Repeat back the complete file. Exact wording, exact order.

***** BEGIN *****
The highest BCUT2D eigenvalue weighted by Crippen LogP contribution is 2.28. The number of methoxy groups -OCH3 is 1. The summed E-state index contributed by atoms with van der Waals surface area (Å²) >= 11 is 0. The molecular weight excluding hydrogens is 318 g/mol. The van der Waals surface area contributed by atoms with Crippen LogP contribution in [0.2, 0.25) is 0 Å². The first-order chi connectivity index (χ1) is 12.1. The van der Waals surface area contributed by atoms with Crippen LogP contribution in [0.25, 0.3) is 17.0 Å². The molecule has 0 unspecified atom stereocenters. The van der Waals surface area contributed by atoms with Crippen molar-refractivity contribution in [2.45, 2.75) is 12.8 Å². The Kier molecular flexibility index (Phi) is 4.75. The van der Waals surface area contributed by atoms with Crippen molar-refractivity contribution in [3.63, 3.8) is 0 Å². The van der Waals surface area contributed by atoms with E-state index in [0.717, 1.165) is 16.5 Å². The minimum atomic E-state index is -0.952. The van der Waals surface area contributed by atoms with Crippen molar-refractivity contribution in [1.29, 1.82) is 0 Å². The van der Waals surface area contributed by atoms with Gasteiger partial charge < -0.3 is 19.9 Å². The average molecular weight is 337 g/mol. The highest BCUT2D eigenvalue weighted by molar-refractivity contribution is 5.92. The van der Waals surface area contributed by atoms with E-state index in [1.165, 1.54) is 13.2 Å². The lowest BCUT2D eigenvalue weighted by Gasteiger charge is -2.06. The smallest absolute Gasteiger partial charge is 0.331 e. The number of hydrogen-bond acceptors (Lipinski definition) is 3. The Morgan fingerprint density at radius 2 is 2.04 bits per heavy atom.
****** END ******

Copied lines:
The highest BCUT2D eigenvalue weighted by Crippen LogP contribution is 2.28. The number of methoxy groups -OCH3 is 1. The summed E-state index contributed by atoms with van der Waals surface area (Å²) >= 11 is 0. The molecular weight excluding hydrogens is 318 g/mol. The van der Waals surface area contributed by atoms with Crippen LogP contribution in [0.2, 0.25) is 0 Å². The first-order chi connectivity index (χ1) is 12.1. The van der Waals surface area contributed by atoms with Crippen LogP contribution in [0.25, 0.3) is 17.0 Å². The molecule has 0 unspecified atom stereocenters. The van der Waals surface area contributed by atoms with Crippen molar-refractivity contribution in [2.45, 2.75) is 12.8 Å². The Kier molecular flexibility index (Phi) is 4.75. The van der Waals surface area contributed by atoms with Crippen molar-refractivity contribution in [3.63, 3.8) is 0 Å². The van der Waals surface area contributed by atoms with E-state index in [0.717, 1.165) is 16.5 Å². The minimum atomic E-state index is -0.952. The van der Waals surface area contributed by atoms with Crippen molar-refractivity contribution in [1.29, 1.82) is 0 Å². The van der Waals surface area contributed by atoms with Gasteiger partial charge < -0.3 is 19.9 Å². The average molecular weight is 337 g/mol. The highest BCUT2D eigenvalue weighted by molar-refractivity contribution is 5.92. The van der Waals surface area contributed by atoms with E-state index in [1.165, 1.54) is 13.2 Å². The lowest BCUT2D eigenvalue weighted by Gasteiger charge is -2.06. The smallest absolute Gasteiger partial charge is 0.331 e. The number of hydrogen-bond acceptors (Lipinski definition) is 3. The Morgan fingerprint density at radius 2 is 2.04 bits per heavy atom.